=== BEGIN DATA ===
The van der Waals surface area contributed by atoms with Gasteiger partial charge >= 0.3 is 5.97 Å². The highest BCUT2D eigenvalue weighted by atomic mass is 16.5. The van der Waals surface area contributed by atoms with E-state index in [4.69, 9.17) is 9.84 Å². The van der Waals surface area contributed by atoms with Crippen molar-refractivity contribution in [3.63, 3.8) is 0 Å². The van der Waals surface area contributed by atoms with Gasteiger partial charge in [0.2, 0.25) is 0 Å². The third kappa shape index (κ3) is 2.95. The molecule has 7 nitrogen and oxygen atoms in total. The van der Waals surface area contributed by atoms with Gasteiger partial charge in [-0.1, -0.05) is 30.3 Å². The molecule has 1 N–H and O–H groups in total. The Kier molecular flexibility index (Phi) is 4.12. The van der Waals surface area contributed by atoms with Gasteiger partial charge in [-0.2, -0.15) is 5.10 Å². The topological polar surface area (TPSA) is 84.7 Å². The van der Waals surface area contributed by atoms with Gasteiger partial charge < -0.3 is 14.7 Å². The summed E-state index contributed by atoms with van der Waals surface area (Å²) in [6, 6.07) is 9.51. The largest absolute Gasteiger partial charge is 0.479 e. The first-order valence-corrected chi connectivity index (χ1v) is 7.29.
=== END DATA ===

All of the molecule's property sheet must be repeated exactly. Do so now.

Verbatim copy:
The van der Waals surface area contributed by atoms with Gasteiger partial charge >= 0.3 is 5.97 Å². The highest BCUT2D eigenvalue weighted by atomic mass is 16.5. The van der Waals surface area contributed by atoms with E-state index in [4.69, 9.17) is 9.84 Å². The van der Waals surface area contributed by atoms with Crippen molar-refractivity contribution in [3.63, 3.8) is 0 Å². The van der Waals surface area contributed by atoms with Gasteiger partial charge in [0.2, 0.25) is 0 Å². The third kappa shape index (κ3) is 2.95. The molecule has 7 nitrogen and oxygen atoms in total. The van der Waals surface area contributed by atoms with Gasteiger partial charge in [-0.1, -0.05) is 30.3 Å². The molecule has 1 N–H and O–H groups in total. The Kier molecular flexibility index (Phi) is 4.12. The van der Waals surface area contributed by atoms with Gasteiger partial charge in [-0.2, -0.15) is 5.10 Å². The topological polar surface area (TPSA) is 84.7 Å². The van der Waals surface area contributed by atoms with Gasteiger partial charge < -0.3 is 14.7 Å². The summed E-state index contributed by atoms with van der Waals surface area (Å²) in [6, 6.07) is 9.51. The largest absolute Gasteiger partial charge is 0.479 e. The first-order valence-corrected chi connectivity index (χ1v) is 7.29.